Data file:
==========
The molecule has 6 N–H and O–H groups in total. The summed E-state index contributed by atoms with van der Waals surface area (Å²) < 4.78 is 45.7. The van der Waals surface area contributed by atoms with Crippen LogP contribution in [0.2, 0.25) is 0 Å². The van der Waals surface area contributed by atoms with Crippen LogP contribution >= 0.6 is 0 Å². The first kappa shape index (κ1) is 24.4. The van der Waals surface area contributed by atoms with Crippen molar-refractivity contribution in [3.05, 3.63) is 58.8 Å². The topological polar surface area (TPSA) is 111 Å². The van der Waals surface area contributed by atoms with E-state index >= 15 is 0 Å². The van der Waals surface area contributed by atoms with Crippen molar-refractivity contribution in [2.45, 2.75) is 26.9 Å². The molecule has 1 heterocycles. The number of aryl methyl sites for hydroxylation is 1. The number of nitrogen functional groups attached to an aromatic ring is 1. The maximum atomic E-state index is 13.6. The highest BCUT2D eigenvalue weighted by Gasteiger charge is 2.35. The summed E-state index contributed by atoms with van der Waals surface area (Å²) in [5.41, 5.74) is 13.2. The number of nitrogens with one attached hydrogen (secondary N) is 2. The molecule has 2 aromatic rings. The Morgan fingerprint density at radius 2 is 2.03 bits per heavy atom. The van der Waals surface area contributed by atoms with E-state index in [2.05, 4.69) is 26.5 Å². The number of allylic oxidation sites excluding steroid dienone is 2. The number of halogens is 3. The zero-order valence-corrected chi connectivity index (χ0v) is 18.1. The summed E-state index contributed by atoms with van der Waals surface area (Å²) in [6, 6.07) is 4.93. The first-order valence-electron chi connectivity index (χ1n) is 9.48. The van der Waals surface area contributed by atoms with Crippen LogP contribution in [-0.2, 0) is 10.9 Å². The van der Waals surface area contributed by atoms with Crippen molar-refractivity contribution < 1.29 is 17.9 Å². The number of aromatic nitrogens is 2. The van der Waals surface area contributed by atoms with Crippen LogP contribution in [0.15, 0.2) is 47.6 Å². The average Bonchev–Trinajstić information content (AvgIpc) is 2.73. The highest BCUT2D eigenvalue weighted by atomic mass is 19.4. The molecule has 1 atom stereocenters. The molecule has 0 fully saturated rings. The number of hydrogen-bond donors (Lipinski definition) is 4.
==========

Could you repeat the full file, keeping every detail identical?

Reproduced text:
The molecule has 6 N–H and O–H groups in total. The summed E-state index contributed by atoms with van der Waals surface area (Å²) < 4.78 is 45.7. The van der Waals surface area contributed by atoms with Crippen LogP contribution in [0.2, 0.25) is 0 Å². The van der Waals surface area contributed by atoms with Crippen LogP contribution >= 0.6 is 0 Å². The first kappa shape index (κ1) is 24.4. The van der Waals surface area contributed by atoms with Crippen molar-refractivity contribution in [3.05, 3.63) is 58.8 Å². The topological polar surface area (TPSA) is 111 Å². The van der Waals surface area contributed by atoms with E-state index >= 15 is 0 Å². The van der Waals surface area contributed by atoms with Crippen molar-refractivity contribution in [2.45, 2.75) is 26.9 Å². The molecule has 1 heterocycles. The number of aryl methyl sites for hydroxylation is 1. The number of nitrogen functional groups attached to an aromatic ring is 1. The maximum atomic E-state index is 13.6. The highest BCUT2D eigenvalue weighted by Gasteiger charge is 2.35. The summed E-state index contributed by atoms with van der Waals surface area (Å²) in [5.41, 5.74) is 13.2. The number of nitrogens with one attached hydrogen (secondary N) is 2. The molecule has 2 aromatic rings. The Morgan fingerprint density at radius 2 is 2.03 bits per heavy atom. The van der Waals surface area contributed by atoms with E-state index in [2.05, 4.69) is 26.5 Å². The number of allylic oxidation sites excluding steroid dienone is 2. The number of halogens is 3. The zero-order valence-corrected chi connectivity index (χ0v) is 18.1. The summed E-state index contributed by atoms with van der Waals surface area (Å²) in [6, 6.07) is 4.93. The first-order valence-electron chi connectivity index (χ1n) is 9.48. The van der Waals surface area contributed by atoms with Crippen LogP contribution in [-0.2, 0) is 10.9 Å². The van der Waals surface area contributed by atoms with Crippen molar-refractivity contribution < 1.29 is 17.9 Å². The number of aromatic nitrogens is 2. The van der Waals surface area contributed by atoms with Crippen LogP contribution in [0.15, 0.2) is 47.6 Å². The average Bonchev–Trinajstić information content (AvgIpc) is 2.73. The highest BCUT2D eigenvalue weighted by atomic mass is 19.4. The molecule has 1 atom stereocenters. The molecule has 0 fully saturated rings. The number of hydrogen-bond donors (Lipinski definition) is 4.